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Flora & Fauna

The rare chalk grassland of the Eastbourne Downland is home to a rich variety of plants, insects and birds. If you are interested in the wildlife of the Eastbourne Downland then join the Downland Ranger for one of his Guided Walks.

Flowers include hairy violet, cowslip, bulbous buttercup, milkwort, birdsfoot trefoil, kidney vetch and horshoe vetch in Spring. In Summer flowers include knapweed, yellow wort, centuary, wild carrot, squinancy wort, wild thyme, marjoram and round-headed rampion. Downland orchids include fragrant and common spotted orchids and the particularly rare early purple, early spider and frog orchids.

Wild flowers abound on the chalk grassland - click for full size image (173KB)


Spring migrant birds include Common Scoter, Whimbrel, Sandwich, Common and Arctic Terns and Bar Tailed Godwits, all flying up the Channel to return to summer breeding grounds. Meadow Pipits, Finches, Goldcrests and Firecrests can be seen amongst the gorse. Chiffchaffs and Willow Warblers arrive in March/April with Whitethroats, Blackcaps, Redstarts, Spotted Flycatchers and Whinchats arriving later in May. Nightingales sing day and night from the undergrowth and Linnets and Yellowhammers are common.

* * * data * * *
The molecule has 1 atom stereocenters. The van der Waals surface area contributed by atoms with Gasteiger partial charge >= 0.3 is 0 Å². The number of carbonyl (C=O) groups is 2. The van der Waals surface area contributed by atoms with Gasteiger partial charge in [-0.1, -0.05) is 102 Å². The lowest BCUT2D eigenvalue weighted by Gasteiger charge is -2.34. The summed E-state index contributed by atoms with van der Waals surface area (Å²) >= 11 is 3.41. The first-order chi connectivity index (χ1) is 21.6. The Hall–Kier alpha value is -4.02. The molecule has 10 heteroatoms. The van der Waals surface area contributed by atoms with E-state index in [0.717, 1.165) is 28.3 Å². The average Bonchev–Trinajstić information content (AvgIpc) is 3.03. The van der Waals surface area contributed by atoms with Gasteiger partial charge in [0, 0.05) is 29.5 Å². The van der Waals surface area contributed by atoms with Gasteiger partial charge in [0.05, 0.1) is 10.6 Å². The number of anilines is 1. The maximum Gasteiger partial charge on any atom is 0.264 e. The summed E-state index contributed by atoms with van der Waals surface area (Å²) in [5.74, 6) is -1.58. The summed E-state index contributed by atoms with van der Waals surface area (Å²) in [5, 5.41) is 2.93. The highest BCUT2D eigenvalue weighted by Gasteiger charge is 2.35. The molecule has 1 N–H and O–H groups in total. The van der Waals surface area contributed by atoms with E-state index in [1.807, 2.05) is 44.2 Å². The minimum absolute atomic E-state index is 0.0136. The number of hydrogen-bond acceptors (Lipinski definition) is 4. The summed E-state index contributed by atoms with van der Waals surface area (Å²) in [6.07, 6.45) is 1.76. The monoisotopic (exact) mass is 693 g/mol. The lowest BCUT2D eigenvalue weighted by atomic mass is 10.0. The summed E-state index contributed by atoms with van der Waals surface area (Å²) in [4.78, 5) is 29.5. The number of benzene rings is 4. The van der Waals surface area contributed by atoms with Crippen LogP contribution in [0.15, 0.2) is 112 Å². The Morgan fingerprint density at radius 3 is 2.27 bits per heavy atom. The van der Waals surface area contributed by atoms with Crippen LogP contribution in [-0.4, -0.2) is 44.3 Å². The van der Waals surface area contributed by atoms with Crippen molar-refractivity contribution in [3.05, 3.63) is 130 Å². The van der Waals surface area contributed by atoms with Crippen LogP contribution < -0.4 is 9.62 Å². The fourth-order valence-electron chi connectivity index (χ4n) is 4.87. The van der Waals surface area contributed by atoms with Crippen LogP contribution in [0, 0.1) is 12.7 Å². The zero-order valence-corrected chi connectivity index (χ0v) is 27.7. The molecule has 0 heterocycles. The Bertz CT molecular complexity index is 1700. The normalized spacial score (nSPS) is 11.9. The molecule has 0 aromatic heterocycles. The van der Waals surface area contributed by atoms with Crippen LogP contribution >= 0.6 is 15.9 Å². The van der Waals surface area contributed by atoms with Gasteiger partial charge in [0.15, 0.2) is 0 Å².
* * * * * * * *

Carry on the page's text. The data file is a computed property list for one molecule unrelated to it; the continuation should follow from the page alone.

The cliff provides an important nesting site for Herring Gulls and Fulmars as well as Jackdaws, Stock Doves and Kestrels. The Peregrine Falcon has also returned during the last decade. Autumn migrants are also numerous thanks to a plentiful supply of elderberries and blackberries to feed upon. Lesser Whitethroats, Garden Warblers, Wheatears, Thrushes, Fieldfares and Redwings are common visitors.

The Winter is fairly quiet but the occasional Merlin or Hen Harrier can be seen swooping over the fields.

The chalk grassland provides an important habitat for butterflies. Migrants include red admirals, painted ladies and the striking clouded yellow. The downland also has resident colonies of butterflies, attracted by foodplants which cannot grow in any other type of soil. These include the adonis blue, the chalkhill blue and the common blue. Attracted by the coastal habitat are distinctive dark green fritillaries and marbled whites.

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